I bought an advent calendar, with a minifig or part of a scene behind each door. Each piece is sealed in a plastic bag and needs to be assembled. Almost every bag has an extra piece in it. Is this a mistake when the pieces are being wrapped, a little bonus (yay, 2 crowbars!) or sloppy counting?

(It's extremely Christmassy - a police station, burglars with a crowbar and axe, police officers with handcuffs - oh, and a tree with presents.)

  • 4
    I'm sure it's just a bonus. Commented Dec 18, 2011 at 7:36
  • 2
    Some of the pieces are so easy to lose or break, and they give you an extra just in case. Commented Feb 8, 2017 at 14:37

5 Answers 5


It isn't a mistake.

Lego weighs the bricks in each bag to ensure that the right components are present. However, it is difficult to weigh the smallest pieces accurately. (This is also why small bits tend to share one bag). If Lego tried to get the component count spot-on there is the danger that they would miss the very rare occasions when one of these small pieces was left out of a box. It would be bad for Lego if there were pieces missing - it would both damage their reputation and lead to expensive support calls. So rather than risk that they intentionally include more of the smallest pieces. That way, if the extra one is missing, nobody minds too much. At the same time, Lego knows that a couple of extra bits will make customers happy, especially as the small pieces are prone to getting lost.

So, you're right to consider the extra pieces as a little bonus.

  • 12
    Although that makes sense, I think that's not totally correct, as I've never heard of an extra part missing, or of an extra extra part. I think the rationale is more than certain parts (1x1 round, cheese slope, technic pins...) are more likely to end up lost, and thus you get a replacement part right from the start. But it's always small parts, yes.
    – Joubarc
    Commented Dec 18, 2011 at 8:20
  • 4
    A number of sets are known to have extra bits (the smallest usually) - at least according to their peeron inventory. Doing so to save on possible returns/support calls or reputation hits makes very good sense to me. Commented Dec 18, 2011 at 16:51

LEGO sets usually have a number of extra pieces. In most cases they are small bricks, that are easier to lose like 1x1 plates/tiles/studs, cheese slopes, levers/antennas and flower petals.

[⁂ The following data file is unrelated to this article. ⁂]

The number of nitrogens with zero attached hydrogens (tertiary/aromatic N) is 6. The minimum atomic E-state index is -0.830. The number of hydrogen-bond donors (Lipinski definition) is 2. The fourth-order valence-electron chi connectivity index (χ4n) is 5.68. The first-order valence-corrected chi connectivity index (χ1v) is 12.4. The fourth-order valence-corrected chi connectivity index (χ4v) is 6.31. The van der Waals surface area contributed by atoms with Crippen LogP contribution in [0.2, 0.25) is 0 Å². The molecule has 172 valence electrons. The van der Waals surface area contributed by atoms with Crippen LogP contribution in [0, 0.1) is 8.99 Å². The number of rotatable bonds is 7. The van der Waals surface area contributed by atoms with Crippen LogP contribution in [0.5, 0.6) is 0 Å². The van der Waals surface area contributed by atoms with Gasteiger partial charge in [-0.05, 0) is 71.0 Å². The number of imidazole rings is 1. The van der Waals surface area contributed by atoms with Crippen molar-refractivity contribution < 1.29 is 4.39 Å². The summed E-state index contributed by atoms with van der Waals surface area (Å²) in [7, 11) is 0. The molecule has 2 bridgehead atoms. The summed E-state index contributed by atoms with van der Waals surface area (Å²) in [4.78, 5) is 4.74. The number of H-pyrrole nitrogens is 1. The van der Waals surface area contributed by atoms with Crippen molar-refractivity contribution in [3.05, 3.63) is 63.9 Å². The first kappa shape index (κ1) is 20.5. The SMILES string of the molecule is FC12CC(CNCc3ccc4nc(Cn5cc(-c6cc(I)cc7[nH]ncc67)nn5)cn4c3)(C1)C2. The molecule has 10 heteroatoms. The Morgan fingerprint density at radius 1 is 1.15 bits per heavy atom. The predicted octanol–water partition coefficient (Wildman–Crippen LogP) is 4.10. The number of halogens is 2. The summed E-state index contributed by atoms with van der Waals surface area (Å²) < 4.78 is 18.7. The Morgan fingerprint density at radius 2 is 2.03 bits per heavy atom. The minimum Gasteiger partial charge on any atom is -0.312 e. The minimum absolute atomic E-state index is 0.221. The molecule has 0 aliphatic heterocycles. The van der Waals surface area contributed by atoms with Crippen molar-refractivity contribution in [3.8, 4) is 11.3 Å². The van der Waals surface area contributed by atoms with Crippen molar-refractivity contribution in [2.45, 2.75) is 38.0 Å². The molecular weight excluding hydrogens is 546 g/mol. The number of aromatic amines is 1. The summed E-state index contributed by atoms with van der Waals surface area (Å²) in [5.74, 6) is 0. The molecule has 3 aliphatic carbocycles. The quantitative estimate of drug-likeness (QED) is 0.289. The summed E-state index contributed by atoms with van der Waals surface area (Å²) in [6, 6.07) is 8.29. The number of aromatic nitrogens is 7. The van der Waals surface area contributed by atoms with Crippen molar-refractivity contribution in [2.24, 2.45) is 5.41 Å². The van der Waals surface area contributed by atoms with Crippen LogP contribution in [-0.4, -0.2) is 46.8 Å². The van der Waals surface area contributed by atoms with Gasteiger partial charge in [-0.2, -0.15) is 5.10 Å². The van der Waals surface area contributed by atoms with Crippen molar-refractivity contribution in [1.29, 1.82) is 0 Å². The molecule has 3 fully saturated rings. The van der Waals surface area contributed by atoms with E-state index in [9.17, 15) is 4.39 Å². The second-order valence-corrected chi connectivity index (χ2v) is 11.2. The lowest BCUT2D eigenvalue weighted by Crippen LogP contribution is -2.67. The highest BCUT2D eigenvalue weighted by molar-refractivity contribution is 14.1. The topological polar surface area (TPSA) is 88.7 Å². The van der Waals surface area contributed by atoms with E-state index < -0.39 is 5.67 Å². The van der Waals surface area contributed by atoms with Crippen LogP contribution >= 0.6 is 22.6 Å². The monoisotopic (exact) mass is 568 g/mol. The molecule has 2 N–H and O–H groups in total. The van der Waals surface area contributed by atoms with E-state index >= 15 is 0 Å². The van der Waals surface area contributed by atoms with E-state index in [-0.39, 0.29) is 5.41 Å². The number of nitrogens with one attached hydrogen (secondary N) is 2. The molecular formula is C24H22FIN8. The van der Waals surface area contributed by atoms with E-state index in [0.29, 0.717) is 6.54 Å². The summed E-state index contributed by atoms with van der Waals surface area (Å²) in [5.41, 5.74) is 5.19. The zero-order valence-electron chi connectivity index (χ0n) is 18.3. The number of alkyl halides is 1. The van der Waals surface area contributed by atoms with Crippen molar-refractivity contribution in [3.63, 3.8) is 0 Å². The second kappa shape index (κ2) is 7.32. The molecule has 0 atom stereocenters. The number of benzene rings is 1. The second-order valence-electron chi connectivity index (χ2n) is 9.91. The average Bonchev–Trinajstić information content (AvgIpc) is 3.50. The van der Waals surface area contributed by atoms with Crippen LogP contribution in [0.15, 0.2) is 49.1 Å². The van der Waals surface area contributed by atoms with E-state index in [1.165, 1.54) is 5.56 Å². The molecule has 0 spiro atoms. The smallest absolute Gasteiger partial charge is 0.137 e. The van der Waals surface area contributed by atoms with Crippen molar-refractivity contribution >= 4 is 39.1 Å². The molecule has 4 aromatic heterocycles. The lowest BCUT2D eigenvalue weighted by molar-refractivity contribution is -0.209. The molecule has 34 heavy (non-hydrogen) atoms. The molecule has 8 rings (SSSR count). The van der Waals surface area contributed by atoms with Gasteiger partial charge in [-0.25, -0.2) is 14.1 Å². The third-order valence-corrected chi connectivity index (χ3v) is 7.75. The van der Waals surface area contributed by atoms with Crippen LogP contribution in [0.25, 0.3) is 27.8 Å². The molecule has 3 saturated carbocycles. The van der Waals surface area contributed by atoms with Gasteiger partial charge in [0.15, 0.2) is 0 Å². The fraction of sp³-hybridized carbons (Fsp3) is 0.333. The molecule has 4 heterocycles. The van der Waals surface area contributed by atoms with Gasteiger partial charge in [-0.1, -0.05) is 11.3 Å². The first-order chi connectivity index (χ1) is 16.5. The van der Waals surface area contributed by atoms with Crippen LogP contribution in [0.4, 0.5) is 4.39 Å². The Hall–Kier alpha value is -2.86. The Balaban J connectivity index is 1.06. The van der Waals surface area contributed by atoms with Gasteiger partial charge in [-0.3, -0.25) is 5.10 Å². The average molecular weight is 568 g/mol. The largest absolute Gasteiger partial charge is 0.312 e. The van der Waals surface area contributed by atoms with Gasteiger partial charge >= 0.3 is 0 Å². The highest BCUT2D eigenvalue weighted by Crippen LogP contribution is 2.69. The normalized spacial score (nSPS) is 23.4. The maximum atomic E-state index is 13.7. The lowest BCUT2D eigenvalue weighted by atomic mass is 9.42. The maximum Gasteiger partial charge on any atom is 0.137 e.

I know some people would throw the extra bricks away, never do this! Like loose change they will add up over time and can be used to add extra details to your models.

  • 21
    Throw the extra bits away? Never!
    – NiceOrc
    Commented Dec 18, 2011 at 20:36

As part of this answer to the question: Does Toy 'R Us (or more expensive-than-average) retailers have more extra parts than average?, user Ambo100 posted a reply from LEGO Customer Services which also has relevance to this question.

When it comes to spare parts, it is random what pieces are included in which sets. We always want to make sure our fans have a little extra to go with their awesome imaginations.

LEGO Direct Consumer Services


One nice thing about the extra parts is that it forces you to think about what you're doing to make sure you did not forget to install one of the small pieces. With larger pieces it's nearly always obvious because things won't fit together properly or look right or be symmetrical.

Tiny pieces can sometimes be forgotten and not affect anything.

Yes, if the count were exact every time you would not have any parts to consider that may have been missed if none were left, but then again if you run short how do you know you didn't put a tiny piece in a place that was not needed and left a tiny piece from where it was needed?

All sorts of scenarios. I think defaulting to extra parts is very wise of Lego to do. It's being very pound-wise and penny-foolish which is the correct way to be.


The answers here from Lego are nice, but the most likely explanation is it's harder to dispense the smaller pieces accurately and so occasionally an extra one falls out. It's better to suffer the loss of one cheap bit of lego than to slow the process down to make it more accurate. And as others have said, Lego knows people will be happy with extra bits but angry with missing ones. So things are left as they are.

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